CAR Emergency

The Central African Republic (CAR) is one of the world's poorest countries.

It has been troubled by unrest for decades, but when a coup led by Seleka rebels ousted the president in March 2013, an already fragile population was plunged into crisis.

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CAR refugees


displaced inside CAR

Full statistics

Updated 30 April 2016

"I lost everything: my home, my flesh, my identity. My kids sleep on the floor."

Zainaba, widowed mother of four displaced in Bangui

Hundreds of thousands of people were forced to flee their homes as violence spread, with militants brutally killing civilians, looting homes and burning villages. Many people sought refuge across the border in Cameroon, Chad, Democratic Republic of the Congo, and the Republic of Congo, while others were internally displaced.

Clashes between the Seleka alliance and anti-Balaka militia intensified in December 2013, setting off a new wave of displacement. Thousands of people walked for weeks through the forests in a desperate bid to escape, sometimes with nothing to eat or drink. Those who arrive at refugee sites are often traumatised by the violence they have witnessed, and we have seen particularly serious malnutrition rates in Cameroon.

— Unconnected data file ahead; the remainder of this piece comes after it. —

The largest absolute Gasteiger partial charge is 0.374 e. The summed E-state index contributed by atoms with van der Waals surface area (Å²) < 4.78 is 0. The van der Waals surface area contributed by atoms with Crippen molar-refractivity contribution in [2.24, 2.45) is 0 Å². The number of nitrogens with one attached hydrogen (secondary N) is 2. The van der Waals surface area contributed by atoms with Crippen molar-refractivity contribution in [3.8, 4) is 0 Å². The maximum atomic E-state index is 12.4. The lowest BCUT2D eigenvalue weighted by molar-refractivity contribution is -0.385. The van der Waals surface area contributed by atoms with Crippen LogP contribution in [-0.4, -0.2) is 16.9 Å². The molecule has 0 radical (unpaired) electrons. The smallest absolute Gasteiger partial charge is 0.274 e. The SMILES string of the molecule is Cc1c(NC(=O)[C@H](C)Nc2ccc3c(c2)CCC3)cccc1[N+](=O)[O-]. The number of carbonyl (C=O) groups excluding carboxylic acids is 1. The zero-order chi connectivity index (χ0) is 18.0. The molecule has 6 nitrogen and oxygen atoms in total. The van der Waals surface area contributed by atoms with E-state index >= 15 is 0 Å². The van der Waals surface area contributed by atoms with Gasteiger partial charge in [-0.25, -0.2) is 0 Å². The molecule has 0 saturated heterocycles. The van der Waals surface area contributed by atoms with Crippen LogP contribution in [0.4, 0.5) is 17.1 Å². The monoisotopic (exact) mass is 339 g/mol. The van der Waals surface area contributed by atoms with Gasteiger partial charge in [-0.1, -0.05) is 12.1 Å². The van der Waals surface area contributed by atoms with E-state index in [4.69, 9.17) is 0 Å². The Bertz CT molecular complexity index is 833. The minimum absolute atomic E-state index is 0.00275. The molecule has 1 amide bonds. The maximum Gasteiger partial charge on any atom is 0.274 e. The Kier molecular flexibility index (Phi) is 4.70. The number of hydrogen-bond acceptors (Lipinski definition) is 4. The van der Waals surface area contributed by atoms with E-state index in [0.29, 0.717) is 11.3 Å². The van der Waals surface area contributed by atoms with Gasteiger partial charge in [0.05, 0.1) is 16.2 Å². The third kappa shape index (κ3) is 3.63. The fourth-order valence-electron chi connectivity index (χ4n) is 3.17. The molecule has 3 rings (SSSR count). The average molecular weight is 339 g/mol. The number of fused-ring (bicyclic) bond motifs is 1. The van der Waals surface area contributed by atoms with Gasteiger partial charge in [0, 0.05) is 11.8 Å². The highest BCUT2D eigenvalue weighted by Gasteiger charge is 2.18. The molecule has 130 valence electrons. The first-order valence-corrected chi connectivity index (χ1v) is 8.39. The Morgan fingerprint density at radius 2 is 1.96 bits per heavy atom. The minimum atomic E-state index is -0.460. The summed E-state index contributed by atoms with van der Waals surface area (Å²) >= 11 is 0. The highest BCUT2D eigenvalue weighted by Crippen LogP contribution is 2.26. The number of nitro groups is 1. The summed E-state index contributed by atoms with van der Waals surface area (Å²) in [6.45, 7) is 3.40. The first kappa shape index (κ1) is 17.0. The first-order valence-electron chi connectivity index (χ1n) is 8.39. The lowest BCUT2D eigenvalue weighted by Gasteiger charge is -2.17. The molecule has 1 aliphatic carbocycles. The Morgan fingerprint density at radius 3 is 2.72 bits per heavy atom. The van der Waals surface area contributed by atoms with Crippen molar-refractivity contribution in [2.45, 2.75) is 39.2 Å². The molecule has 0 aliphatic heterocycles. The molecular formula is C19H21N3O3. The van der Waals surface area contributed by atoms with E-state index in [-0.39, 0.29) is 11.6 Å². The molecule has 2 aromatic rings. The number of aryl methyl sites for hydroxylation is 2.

"Many fled without anything – no money, no food, not even a mat to sleep on."

Fatoumata Lejeune-Kaba, UNHCR

In what is one of the most poorly funded emergency situations, many people lack even basic survival assistance. Food, health, shelter, site planning and water sanitation are all primary concerns. Additional assistance is required for refugees living outside formal sites and for the communities hosting them.

But the crisis does not end in the CAR. Tens of thousands of people who escaped violence there are now facing another humanitarian catastrophe in the host countries they fled to, where shelter, food and medical facilities are also underfunded.

UNHCR and partners have renewed calls for donors to increase their support for programmes in CAR and neighbouring countries.